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J Pers Soc Psychol. 2000 Feb;78(2):211-22.

The spotlight effect in social judgment: an egocentric bias in estimates of the salience of one's own actions and appearance.

Author information

1
Department of Psychology, Cornell University, Ithaca, New York 14853, USA. tdg1@cornell.edu

Abstract

This research provides evidence that people overestimate the extent to which their actions and appearance are noted by others, a phenomenon dubbed the spotlight effect. In Studies 1 and 2, participants who were asked to don a T-shirt depicting either a flattering or potentially embarrassing image overestimated the number of observers who would be able to recall what was pictured on the shirt. In Study 3, participants in a group discussion overestimated how prominent their positive and negative utterances were to their fellow discussants. Studies 4 and 5 provide evidence supporting an anchoring-and-adjustment interpretation of the spotlight effect. In particular, people appear to anchor on their own rich phenomenological experience and then adjust--insufficiently--to take into account the perspective of others. The discussion focuses on the manifestations and implications of the spotlight effect across a host of everyday social phenomena.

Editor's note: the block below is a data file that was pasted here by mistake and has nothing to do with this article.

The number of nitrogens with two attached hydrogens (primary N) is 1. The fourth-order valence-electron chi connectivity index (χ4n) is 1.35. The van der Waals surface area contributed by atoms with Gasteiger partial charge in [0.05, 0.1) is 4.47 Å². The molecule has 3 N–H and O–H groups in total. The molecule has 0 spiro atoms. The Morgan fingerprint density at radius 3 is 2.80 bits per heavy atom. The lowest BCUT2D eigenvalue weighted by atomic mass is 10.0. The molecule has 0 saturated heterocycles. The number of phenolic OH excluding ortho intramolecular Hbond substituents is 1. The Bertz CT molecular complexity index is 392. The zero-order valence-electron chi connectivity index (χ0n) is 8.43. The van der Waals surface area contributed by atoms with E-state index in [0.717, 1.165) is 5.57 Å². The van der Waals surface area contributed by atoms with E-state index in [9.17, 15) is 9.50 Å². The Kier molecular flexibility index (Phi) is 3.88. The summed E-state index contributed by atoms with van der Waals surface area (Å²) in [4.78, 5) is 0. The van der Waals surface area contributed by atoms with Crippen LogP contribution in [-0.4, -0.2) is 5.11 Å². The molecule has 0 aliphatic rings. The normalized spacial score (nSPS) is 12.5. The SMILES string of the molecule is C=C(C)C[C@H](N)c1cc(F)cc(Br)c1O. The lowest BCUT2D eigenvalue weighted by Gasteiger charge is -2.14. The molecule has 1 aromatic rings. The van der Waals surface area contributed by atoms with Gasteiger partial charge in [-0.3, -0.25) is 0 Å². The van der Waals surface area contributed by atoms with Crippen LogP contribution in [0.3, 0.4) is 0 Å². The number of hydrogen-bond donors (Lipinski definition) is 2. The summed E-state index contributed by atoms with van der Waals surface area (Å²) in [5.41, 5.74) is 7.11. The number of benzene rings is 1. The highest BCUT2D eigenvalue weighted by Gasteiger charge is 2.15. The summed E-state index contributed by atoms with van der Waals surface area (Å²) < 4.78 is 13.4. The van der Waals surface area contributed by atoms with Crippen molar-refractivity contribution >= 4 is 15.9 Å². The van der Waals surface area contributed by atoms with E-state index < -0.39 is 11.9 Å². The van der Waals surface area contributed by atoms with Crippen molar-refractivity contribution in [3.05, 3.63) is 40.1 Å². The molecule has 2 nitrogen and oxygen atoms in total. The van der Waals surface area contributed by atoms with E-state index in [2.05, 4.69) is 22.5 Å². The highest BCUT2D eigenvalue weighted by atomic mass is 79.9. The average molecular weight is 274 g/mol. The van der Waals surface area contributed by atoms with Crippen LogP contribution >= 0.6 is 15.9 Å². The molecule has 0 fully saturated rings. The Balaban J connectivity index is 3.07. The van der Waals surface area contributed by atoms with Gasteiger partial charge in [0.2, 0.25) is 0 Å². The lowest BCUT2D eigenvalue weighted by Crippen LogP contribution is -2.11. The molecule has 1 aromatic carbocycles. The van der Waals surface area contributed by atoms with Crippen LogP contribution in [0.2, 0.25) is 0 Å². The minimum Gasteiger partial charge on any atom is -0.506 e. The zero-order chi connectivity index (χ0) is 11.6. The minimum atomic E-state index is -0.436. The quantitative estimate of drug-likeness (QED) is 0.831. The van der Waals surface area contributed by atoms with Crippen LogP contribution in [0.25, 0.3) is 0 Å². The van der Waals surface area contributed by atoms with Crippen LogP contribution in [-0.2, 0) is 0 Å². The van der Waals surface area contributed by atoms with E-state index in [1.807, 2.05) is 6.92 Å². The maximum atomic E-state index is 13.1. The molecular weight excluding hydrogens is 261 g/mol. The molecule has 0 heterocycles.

PMID:
10707330
[Indexed for MEDLINE]

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